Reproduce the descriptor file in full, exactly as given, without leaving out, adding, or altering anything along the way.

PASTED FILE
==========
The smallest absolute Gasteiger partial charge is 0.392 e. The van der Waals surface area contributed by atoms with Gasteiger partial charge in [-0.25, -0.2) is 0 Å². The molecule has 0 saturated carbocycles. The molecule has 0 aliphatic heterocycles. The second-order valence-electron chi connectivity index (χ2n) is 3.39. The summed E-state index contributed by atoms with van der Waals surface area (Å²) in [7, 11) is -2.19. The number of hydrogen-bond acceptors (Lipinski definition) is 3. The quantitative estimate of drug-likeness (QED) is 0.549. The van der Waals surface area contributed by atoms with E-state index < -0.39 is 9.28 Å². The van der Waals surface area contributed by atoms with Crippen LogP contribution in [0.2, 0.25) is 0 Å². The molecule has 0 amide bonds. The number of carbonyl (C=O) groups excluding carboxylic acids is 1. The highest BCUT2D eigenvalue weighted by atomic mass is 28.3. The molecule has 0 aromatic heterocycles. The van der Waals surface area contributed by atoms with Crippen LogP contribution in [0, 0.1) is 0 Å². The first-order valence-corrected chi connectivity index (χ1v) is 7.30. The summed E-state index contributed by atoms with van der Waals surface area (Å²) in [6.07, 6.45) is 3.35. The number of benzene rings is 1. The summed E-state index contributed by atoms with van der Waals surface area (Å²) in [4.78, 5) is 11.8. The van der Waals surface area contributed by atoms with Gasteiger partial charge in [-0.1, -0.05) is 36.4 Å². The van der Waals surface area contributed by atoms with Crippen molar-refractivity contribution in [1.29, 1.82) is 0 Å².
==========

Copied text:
The smallest absolute Gasteiger partial charge is 0.392 e. The van der Waals surface area contributed by atoms with Gasteiger partial charge in [-0.25, -0.2) is 0 Å². The molecule has 0 saturated carbocycles. The molecule has 0 aliphatic heterocycles. The second-order valence-electron chi connectivity index (χ2n) is 3.39. The summed E-state index contributed by atoms with van der Waals surface area (Å²) in [7, 11) is -2.19. The number of hydrogen-bond acceptors (Lipinski definition) is 3. The quantitative estimate of drug-likeness (QED) is 0.549. The van der Waals surface area contributed by atoms with E-state index < -0.39 is 9.28 Å². The van der Waals surface area contributed by atoms with Crippen LogP contribution in [0.2, 0.25) is 0 Å². The molecule has 0 amide bonds. The number of carbonyl (C=O) groups excluding carboxylic acids is 1. The highest BCUT2D eigenvalue weighted by atomic mass is 28.3. The molecule has 0 aromatic heterocycles. The van der Waals surface area contributed by atoms with Crippen LogP contribution in [0, 0.1) is 0 Å². The first-order valence-corrected chi connectivity index (χ1v) is 7.30. The summed E-state index contributed by atoms with van der Waals surface area (Å²) in [6.07, 6.45) is 3.35. The number of benzene rings is 1. The summed E-state index contributed by atoms with van der Waals surface area (Å²) in [4.78, 5) is 11.8. The van der Waals surface area contributed by atoms with Gasteiger partial charge in [-0.1, -0.05) is 36.4 Å². The van der Waals surface area contributed by atoms with Crippen molar-refractivity contribution in [1.29, 1.82) is 0 Å².